Monday, 10 March 2014

MH370: Debris resembling aircraft tail just logs


SEPANG: A number of rescue aircraft searching for a missing Malaysia Airlines (MAS) plane spotted what looked like the tail of an aircraft in the South China Sea, but ships rushed to the spot found it to be logs tied together to form a pontoon.

This was disclosed by Department of Civil Aviation (DCA) director-general Datuk Azharuddin Abdul Rahman at one of the periodic news conferences held since the disappearance of Flight MH370 at about 1.30 am on Saturday when it was flying from Kuala Lumpur to Beijing.

He said there had been no confirmation that debris from the missing aircraft had been found by any of the agencies in the search operation although there were rumours that parts of an aircraft were spotted floating in the South China Sea.

The MAS Boeing 777-200ER had gone missing in the airspace between Malaysia and Vietnam 49 minutes after taking off from the KL International Airport at 12.41 am on Saturday with 239 people, including 12 crew, on board.

"There were reports by various media that aircraft parts were found by various rescue agencies. Last night, some media reported that Vietnamese authorities had spotted an object believed to be an aircraft door.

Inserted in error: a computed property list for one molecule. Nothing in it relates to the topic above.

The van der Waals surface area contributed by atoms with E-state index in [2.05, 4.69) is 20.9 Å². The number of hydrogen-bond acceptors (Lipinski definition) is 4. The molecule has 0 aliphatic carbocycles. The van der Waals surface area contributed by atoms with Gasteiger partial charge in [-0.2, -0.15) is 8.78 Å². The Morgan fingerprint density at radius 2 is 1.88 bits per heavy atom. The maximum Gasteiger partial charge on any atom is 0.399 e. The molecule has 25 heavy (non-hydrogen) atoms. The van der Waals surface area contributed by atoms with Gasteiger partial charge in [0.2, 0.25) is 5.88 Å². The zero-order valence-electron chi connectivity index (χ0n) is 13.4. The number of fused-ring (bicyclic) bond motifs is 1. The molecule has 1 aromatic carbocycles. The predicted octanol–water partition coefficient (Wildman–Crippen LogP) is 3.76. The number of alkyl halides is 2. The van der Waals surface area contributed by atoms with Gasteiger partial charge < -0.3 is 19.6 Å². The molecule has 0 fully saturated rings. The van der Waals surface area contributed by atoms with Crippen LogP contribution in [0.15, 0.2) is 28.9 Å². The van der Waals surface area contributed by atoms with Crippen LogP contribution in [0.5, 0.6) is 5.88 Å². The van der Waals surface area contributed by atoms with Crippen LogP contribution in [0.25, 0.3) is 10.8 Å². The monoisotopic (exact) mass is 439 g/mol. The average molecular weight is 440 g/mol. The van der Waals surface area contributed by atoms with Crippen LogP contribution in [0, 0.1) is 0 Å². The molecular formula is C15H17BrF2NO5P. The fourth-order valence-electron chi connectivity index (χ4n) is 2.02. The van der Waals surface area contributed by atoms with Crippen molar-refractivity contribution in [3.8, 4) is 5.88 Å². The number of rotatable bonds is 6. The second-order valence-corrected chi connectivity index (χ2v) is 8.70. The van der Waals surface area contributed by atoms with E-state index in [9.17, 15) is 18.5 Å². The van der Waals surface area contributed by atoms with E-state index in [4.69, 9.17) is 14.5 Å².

"But the report was not verified officially by the Vietnamese authorities. We immediately called them and they confirmed that they had not spotted any such object," he said.

Azharuddin said the authorities remained puzzled as there were no signs of the missing aircraft more than 60 hours after it had disappeared.

He said a sample of an oil slick spotted by the Malaysia Maritime Enforcement Agency (MMEA) off Tok Bali, Kelantan, on Sunday had been sent to the laboratory to determine whether it came from the missing aircraft.

"Hopefully, when we receive the report from the lab, we will have something to announce," he said.

He said hard and concrete evidence, such as parts of the aircraft body, were needed in order to conduct a forensic study and analyse what happened to the aircraft.

The media and many experts from around the world had come up with many theories of how the aircraft could have gone missing 'just like that', he said.

"We cannot discount any possibility. We're equally puzzled as well," he said.

Azharuddin said a search was also being conducted in the northern area of the Strait of Melaka as they did not want to discount the possibility of the aircraft having turned back.

He said the authorities, with the cooperation of the various countries, would intensify efforts to locate the missing aircraft.

For now, the air search was conducted daily from 7 am to 7 pm, while the search by ships continued throughout the night.

Astro Awani 

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